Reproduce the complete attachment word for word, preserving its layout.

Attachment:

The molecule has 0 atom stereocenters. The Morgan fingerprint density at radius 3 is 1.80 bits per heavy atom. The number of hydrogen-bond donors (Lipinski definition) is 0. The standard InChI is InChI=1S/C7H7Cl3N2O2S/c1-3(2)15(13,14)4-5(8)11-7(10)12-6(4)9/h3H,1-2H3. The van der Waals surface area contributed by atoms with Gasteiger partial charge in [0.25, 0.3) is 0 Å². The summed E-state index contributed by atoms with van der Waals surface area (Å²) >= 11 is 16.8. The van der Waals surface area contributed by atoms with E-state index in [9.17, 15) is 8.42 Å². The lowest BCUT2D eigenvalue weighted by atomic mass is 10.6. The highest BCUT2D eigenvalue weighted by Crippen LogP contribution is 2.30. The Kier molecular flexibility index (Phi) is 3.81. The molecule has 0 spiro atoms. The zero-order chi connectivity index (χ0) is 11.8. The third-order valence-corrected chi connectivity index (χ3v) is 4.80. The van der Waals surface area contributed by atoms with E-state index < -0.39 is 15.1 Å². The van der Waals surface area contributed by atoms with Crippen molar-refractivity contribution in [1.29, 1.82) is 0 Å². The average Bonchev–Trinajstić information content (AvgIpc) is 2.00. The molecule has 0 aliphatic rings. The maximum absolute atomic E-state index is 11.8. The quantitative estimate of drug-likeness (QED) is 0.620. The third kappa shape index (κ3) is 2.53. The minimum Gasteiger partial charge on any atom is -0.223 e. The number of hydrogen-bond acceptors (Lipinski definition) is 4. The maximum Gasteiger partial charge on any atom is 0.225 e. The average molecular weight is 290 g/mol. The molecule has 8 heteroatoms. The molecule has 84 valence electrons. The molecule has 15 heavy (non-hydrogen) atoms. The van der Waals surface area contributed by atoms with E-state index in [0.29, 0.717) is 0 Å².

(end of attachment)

The molecule has 0 atom stereocenters. The Morgan fingerprint density at radius 3 is 1.80 bits per heavy atom. The number of hydrogen-bond donors (Lipinski definition) is 0. The standard InChI is InChI=1S/C7H7Cl3N2O2S/c1-3(2)15(13,14)4-5(8)11-7(10)12-6(4)9/h3H,1-2H3. The van der Waals surface area contributed by atoms with Gasteiger partial charge in [0.25, 0.3) is 0 Å². The summed E-state index contributed by atoms with van der Waals surface area (Å²) >= 11 is 16.8. The van der Waals surface area contributed by atoms with E-state index in [9.17, 15) is 8.42 Å². The lowest BCUT2D eigenvalue weighted by atomic mass is 10.6. The highest BCUT2D eigenvalue weighted by Crippen LogP contribution is 2.30. The Kier molecular flexibility index (Phi) is 3.81. The molecule has 0 spiro atoms. The zero-order chi connectivity index (χ0) is 11.8. The third-order valence-corrected chi connectivity index (χ3v) is 4.80. The van der Waals surface area contributed by atoms with E-state index < -0.39 is 15.1 Å². The van der Waals surface area contributed by atoms with Crippen molar-refractivity contribution in [1.29, 1.82) is 0 Å². The average Bonchev–Trinajstić information content (AvgIpc) is 2.00. The molecule has 0 aliphatic rings. The maximum absolute atomic E-state index is 11.8. The quantitative estimate of drug-likeness (QED) is 0.620. The third kappa shape index (κ3) is 2.53. The minimum Gasteiger partial charge on any atom is -0.223 e. The number of hydrogen-bond acceptors (Lipinski definition) is 4. The maximum Gasteiger partial charge on any atom is 0.225 e. The average molecular weight is 290 g/mol. The molecule has 8 heteroatoms. The molecule has 84 valence electrons. The molecule has 15 heavy (non-hydrogen) atoms. The van der Waals surface area contributed by atoms with E-state index in [0.29, 0.717) is 0 Å².